Has any film in history ever been hyped quite as much as the Star Wars movie The Phantom Menace?


Released 25 years ago on 19th May 1999, George Lucas's long-awaited return to a galaxy far, far away was the cinematic event of the century.

The initial reception upon its release was largely positive. Critics lavished Lucas's prequel with praise while fans lapped up the opportunity to revisit one of the definitive pop culture landscapes of their childhoods.

But then came the backlash.

Driven by the growing concept of "fandom" and the burgeoning world of online discourse, The Phantom Menace would become a byword for on-screen awfulness, the subject of near-universal disdain from the franchise’s ferociously protective fans.

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But were they right? Or does Star Wars' Episode I deserve a little more appreciation? Let's take a look.

Bright, breezy and bombastic

Looking back now, the most startling thing about The Phantom Menace is quite how different it is from any other instalment of the franchise.

The original movies had given us a glimpse of a galaxy under the yoke of an evil empire, a grim and grubby world of outlaws and oppression.

But The Phantom Menace provides an entirely different take on a galaxy that we all thought we were familiar with.

Liam Neeson plays Qui-Gon Jinn in Star Wars: The Phantom Menace holding a green lightsaber, ready to fight
Liam Neeson plays Qui-Gon Jinn in Star Wars: The Phantom Menace. SEAC

This is an altogether more optimistic setting. Through a journey that takes in a kaleidoscope of colourful civilisations, the sprawling cityscape of Coruscant and the eye-popping panoramas of Naboo, viewers get to experience the Republic in its pomp.

Even the spaceships are buffed to a polished chrome, gleaming with the kind of hope and optimism that’s in stark contrast to the darkness of the original instalments or the impending doom that surrounds the rest of the prequel trilogy.

It’s not just the world-building that’s on point, either. Against this brightly-coloured backdrop, we’re presented with an equally luminous cast.

From Liam Neeson's stoic Qui-Gon Jinn to the understated excellence of Ian McDiarmid’s would-be puppeteer Palpatine, the movie introduces us to characters that have become as much a part of Star Wars canon as any of the original ensemble.

And let’s not forget Ewan McGregor, who not only steps out from Alec Guinness's sizeable shadow but ultimately eclipses him as a Star Wars icon.

Incredible action

For a franchise that has conflict baked into its title, we can’t discuss The Phantom Menace without considering the action.

And though fans may have been fearful when the opening crawl detailed the innermost workings of galactic trade disputes, it’s an area where Episode I undoubtedly delivers.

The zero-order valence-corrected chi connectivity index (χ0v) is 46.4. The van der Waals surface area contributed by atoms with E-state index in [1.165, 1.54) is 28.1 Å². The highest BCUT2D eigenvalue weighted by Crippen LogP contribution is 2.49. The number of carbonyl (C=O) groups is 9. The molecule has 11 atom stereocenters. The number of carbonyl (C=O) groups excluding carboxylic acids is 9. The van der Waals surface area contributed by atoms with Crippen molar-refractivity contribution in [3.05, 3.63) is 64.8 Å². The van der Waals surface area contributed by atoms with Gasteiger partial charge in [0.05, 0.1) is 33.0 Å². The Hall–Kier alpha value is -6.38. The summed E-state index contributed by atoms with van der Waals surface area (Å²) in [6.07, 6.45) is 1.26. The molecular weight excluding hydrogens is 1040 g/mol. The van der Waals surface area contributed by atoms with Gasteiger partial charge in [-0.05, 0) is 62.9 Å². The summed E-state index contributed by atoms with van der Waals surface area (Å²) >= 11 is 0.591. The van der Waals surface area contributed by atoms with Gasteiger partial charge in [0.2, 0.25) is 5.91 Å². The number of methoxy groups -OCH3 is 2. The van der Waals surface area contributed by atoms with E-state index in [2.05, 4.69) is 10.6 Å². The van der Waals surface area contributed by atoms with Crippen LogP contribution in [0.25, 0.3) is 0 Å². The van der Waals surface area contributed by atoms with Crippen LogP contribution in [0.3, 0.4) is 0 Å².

Unlike the subsequent prequels, where Lucas was given free rein of his CGI sandbox, The Phantom Menace combines practical effects with computer wizardry. The end result is nothing short of electric.

Whether it’s the adrenaline rush of the Tatooine pod race or the discombobulating din of outer space dogfights, the on-screen action is an assault on the senses that’s unlike anything we saw in the original movies.

Three figures engaged in an intense lightsaber battle in a grand hall, two Jedi - Qui-Gon Jinn and Obi-Wan Kenobi – with green and blue lightsabers against a dark-cloaked figure, Darth Maul, wielding a red double-bladed lightsaber.
Star Wars Episode I - Phantom Menace. LucasFilm

Above all, however, it’s the dueling Jedi who elevate the instalment to action excellence. The balletic battle with a dual-blade-wielding Darth Maul is the best lightsaber sequence the franchise has ever committed to screen.

It’s a pulsating encounter accentuated by John Williams's incredible score to deliver the kind of thrill that fans have long since been starved of.

Even the showdown between the Gungans and battle droids passes muster on repeated viewings, offering an upgrade on the tree-swinging shenanigans with which the Ewoks enchanted younger viewers 16 years earlier.

Disney disdain

Look, I’m not going to sit here and tell you that The Phantom Menace is a flawless masterpiece - the Citizen Kane of space operas, it is most certainly not.

From the problematic patois of Jar Jar Binks (or his very existence, for that matter) to the clunky disposition and incessant yippee-ing of Jake Lloyd’s school-aged Sith-in-waiting, the film is littered with flaws.

But then, so has every other Star Wars movie that has followed in its wake, especially those that have been unfurled during the era of Disney’s ownership.

From the damp Womp Rat that is Solo to the pedestrianly plotted sequels, a number of acclaimed directors have tried and failed to breathe new life into a story that cinemagoers have been dipping in and out of for more than five decades now.

Star Wars Episode I: The Phantom Menace - Jar Jar Binks leaning on a doorway
Star Wars Episode I: The Phantom Menace.

At least The Phantom Menace attempts to achieve more than another unimaginative retelling. Lucas isn't flogging a dead Bantha here; he’s unapologetically trying to create something different, a jumping-on point for a whole new generation of fans to enjoy.

It’s bold, bright and breezy - a fresh narrative thread plucked from the comfort blanket of a big screen universe we’re all happy to cuddle up in.

And because of that, it’s far from the affront that many fans paint it out to be. It’s not even the worst movie the franchise has ever spawned. In fact, I’d say it’s not even in the top three.

So, if you’ve not revisited it since first exiting the auditorium in 1999, then why not use the 25th anniversary as an opportunity to rediscover The Phantom Menace? You might just be surprised with how much you enjoy it.

The Star Wars films are available to watch on Disney Plus.


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